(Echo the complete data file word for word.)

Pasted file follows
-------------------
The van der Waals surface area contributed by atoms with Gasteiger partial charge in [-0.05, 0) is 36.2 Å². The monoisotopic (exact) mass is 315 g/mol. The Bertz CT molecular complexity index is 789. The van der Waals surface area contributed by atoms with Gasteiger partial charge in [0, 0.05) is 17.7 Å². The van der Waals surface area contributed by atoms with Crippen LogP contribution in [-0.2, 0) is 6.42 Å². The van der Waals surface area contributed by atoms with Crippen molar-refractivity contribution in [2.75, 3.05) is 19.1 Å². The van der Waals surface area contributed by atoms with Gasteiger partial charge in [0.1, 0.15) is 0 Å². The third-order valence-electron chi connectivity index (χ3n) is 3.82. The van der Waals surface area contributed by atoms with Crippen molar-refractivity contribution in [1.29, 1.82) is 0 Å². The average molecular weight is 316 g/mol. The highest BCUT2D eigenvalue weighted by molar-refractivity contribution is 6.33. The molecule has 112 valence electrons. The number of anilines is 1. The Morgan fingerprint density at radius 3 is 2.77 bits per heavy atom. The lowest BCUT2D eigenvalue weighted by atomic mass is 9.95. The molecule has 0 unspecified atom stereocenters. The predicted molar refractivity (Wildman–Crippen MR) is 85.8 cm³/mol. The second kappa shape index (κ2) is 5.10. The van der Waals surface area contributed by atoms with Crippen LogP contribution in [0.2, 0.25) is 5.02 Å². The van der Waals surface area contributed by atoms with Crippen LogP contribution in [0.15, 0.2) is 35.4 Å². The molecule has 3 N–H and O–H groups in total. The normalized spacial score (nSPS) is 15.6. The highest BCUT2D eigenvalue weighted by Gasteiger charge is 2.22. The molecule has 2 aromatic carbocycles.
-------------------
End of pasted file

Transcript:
The van der Waals surface area contributed by atoms with Gasteiger partial charge in [-0.05, 0) is 36.2 Å². The monoisotopic (exact) mass is 315 g/mol. The Bertz CT molecular complexity index is 789. The van der Waals surface area contributed by atoms with Gasteiger partial charge in [0, 0.05) is 17.7 Å². The van der Waals surface area contributed by atoms with Crippen LogP contribution in [-0.2, 0) is 6.42 Å². The van der Waals surface area contributed by atoms with Crippen molar-refractivity contribution in [2.75, 3.05) is 19.1 Å². The van der Waals surface area contributed by atoms with Gasteiger partial charge in [0.1, 0.15) is 0 Å². The third-order valence-electron chi connectivity index (χ3n) is 3.82. The van der Waals surface area contributed by atoms with Crippen molar-refractivity contribution in [1.29, 1.82) is 0 Å². The average molecular weight is 316 g/mol. The highest BCUT2D eigenvalue weighted by molar-refractivity contribution is 6.33. The molecule has 112 valence electrons. The number of anilines is 1. The Morgan fingerprint density at radius 3 is 2.77 bits per heavy atom. The lowest BCUT2D eigenvalue weighted by atomic mass is 9.95. The molecule has 0 unspecified atom stereocenters. The predicted molar refractivity (Wildman–Crippen MR) is 85.8 cm³/mol. The second kappa shape index (κ2) is 5.10. The van der Waals surface area contributed by atoms with Crippen LogP contribution in [0.2, 0.25) is 5.02 Å². The van der Waals surface area contributed by atoms with Crippen LogP contribution in [0.15, 0.2) is 35.4 Å². The molecule has 3 N–H and O–H groups in total. The normalized spacial score (nSPS) is 15.6. The highest BCUT2D eigenvalue weighted by Gasteiger charge is 2.22. The molecule has 2 aromatic carbocycles.